Worship power, you will end up feeling weak and afraid, and you will need ever more power over others to numb you to your own fear. Worship your intellect, being seen as smart, you will end up feeling stupid, a fraud, always on the verge of being found out. But the insidious thing about these forms of worship is not that they're evil or sinful, it's that they're unconscious. They are default settings.

They're the kind of worship you just gradually slip into, day after day, getting more and more selective about what you see and how you measure value without ever being fully aware that that's what you're doing.

And the so-called real world will not discourage you from operating on your default settings, because the so-called real world of men and money and power hums merrily along in a pool of fear and anger and frustration and craving and worship of self. Our own present culture has harnessed these forces in ways that have yielded extraordinary wealth and comfort and personal freedom. The freedom all to be lords of our tiny skull-sized kingdoms, alone at the center of all creation. This kind of freedom has much to recommend it. But of course there are all different kinds of freedom, and the kind that is most precious you will not hear much talk about much in the great outside world of wanting and achieving and [unintelligible -- sounds like "displayal"]. The really important kind of freedom involves attention and awareness and discipline, and being able truly to care about other people and to sacrifice for them over and over in myriad petty, unsexy ways every day.

That is real freedom. That is being educated, and understanding how to think. The alternative is unconsciousness, the default setting, the rat race, the constant gnawing sense of having had, and lost, some infinite thing.

What do you worship?

Sunday, March 23, 2008

More Reasons Why Blogger Sucks

Hey Google guys, I hope you're listening, because this product sucks. If anything, it seems to be less reliable than when it was being run by Ev on a couple of leftover servers.

1) Your image insertion stinks. Every time I insert an image, it goes to the top of the post, and messes up the spacing on the rest of the post.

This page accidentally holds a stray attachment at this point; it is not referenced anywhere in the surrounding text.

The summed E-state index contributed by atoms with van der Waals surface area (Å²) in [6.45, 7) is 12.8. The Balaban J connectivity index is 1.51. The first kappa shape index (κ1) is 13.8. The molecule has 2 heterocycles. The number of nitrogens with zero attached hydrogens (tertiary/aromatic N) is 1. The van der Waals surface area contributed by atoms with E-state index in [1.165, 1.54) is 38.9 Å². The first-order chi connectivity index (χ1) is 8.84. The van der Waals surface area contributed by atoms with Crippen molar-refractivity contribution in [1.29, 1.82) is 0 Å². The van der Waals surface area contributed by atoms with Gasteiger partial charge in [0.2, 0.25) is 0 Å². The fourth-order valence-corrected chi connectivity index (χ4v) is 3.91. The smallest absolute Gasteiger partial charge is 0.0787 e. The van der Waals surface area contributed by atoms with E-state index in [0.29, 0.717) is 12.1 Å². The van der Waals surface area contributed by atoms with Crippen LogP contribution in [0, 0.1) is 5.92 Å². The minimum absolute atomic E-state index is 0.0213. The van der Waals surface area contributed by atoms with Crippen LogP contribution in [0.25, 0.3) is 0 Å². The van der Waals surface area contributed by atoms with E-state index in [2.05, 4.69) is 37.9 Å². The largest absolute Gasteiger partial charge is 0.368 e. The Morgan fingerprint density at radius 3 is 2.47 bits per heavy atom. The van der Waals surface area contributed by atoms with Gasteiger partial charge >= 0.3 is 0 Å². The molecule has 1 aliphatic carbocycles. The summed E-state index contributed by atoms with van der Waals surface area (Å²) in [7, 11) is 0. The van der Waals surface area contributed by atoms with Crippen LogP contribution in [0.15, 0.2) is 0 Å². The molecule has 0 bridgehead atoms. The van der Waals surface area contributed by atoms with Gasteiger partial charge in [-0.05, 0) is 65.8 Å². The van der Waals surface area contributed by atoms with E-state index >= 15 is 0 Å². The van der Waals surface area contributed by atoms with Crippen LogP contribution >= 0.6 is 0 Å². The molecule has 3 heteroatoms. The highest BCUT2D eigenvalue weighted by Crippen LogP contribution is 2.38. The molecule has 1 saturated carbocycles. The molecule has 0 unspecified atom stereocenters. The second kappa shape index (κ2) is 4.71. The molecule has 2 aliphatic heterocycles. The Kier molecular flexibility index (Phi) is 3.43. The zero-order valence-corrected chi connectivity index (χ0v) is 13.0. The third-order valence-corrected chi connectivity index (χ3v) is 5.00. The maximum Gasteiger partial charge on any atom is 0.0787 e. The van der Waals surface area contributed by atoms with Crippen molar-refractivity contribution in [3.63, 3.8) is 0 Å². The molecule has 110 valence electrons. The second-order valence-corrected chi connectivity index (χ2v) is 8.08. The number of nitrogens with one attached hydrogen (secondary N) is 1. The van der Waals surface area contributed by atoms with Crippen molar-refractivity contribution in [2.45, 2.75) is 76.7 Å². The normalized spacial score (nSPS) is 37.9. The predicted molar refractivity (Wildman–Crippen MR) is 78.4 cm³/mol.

2) Whenever I correct the spacing, if I have to re-submit for publishing, it gets messed up again.

3) Your CAPTCHA never works the first time. Literally. It never does. See, just happened again.

Seriously guys, are you even trying?

Fake Steve Jobs Makes Global Warming Activism His Bitch



This is literally the funniest and most insightful post I've read in months.

I actually believe that there is a pretty good chance that releasing huge amounts of greenhouse gasses into the atmosphere is likely to raise global temperatures, but I am also very skeptical of the catastrophist viewpoint (AKA ManBearPig).

That's why I loved this Fake Steve post--it's insightful and punctures hypocrisy in equal measure. South Park would be proud. Here are some of the tidbits:

"Imagine that instead of global warming what we were facing was a giant asteroid the size of the moon hurtling straight for our planet, expected to make impact in, oh, about ten years. In other words, if you really believe that global warming is about to destroy the planet, why haven't you quit your job and moved to the top of a mountain somewhere to escape the rising ocean levels? Why aren't you stockpiling food? Why aren't you going door to door, telling everyone to run for their lives? Why aren't you doing something? (And no, building a $100,000 electric roadster doesn't count as doing something.)"

"Honestly, no matter where you are, if Branson gets on board you know there's something profoundly wrong with the project. It's the business equivalent of finding out that some movie has Donald Sutherland in it."

"Every VC in the Valley has a hard-on for greentech because it's the first market they've ever seen where they can mitigate their risk by laying it off onto governments (ie taxpayers). The trick is to spread lots of hype and put pressure on governments (hence Kleiner hires Al Gore) so that governments will provide subsidies to keep these venture-funded startups alive until they can be flogged off onto the public markets. They'll sell these stocks to dentists and they'll use the same pitch that Toyota uses on the Prius -- sure it's overpriced, but think how good you'll feel"

"The great thing about this approach is not simply that it will let obscenely rich scammers get even more obscenely rich off the backs of taxpayers and suckers in the public markets, but that it also will enable these rich assholes to feel really good about themselves while they're doing it. They can run around feeling sanctimonious about doing something meaningful with their lives. They also can feel a little less weird and guilty about having so much money.

Because believe me, almost everyone who has more than a billion dollars feels really weird and guilty about the money. (Larry Ellison and I are rare exceptions.) Rich dudes always need some kind of weird hobby (ballooning; mountain-climbing; building $100,000 electric sports cars; going into outer space with the Russians) and some kind of meaningful cause. If that cause gets you lots of good press and also involves flying your jet to exotic islands and partying with hired dancing girls in bikinis, so much the better."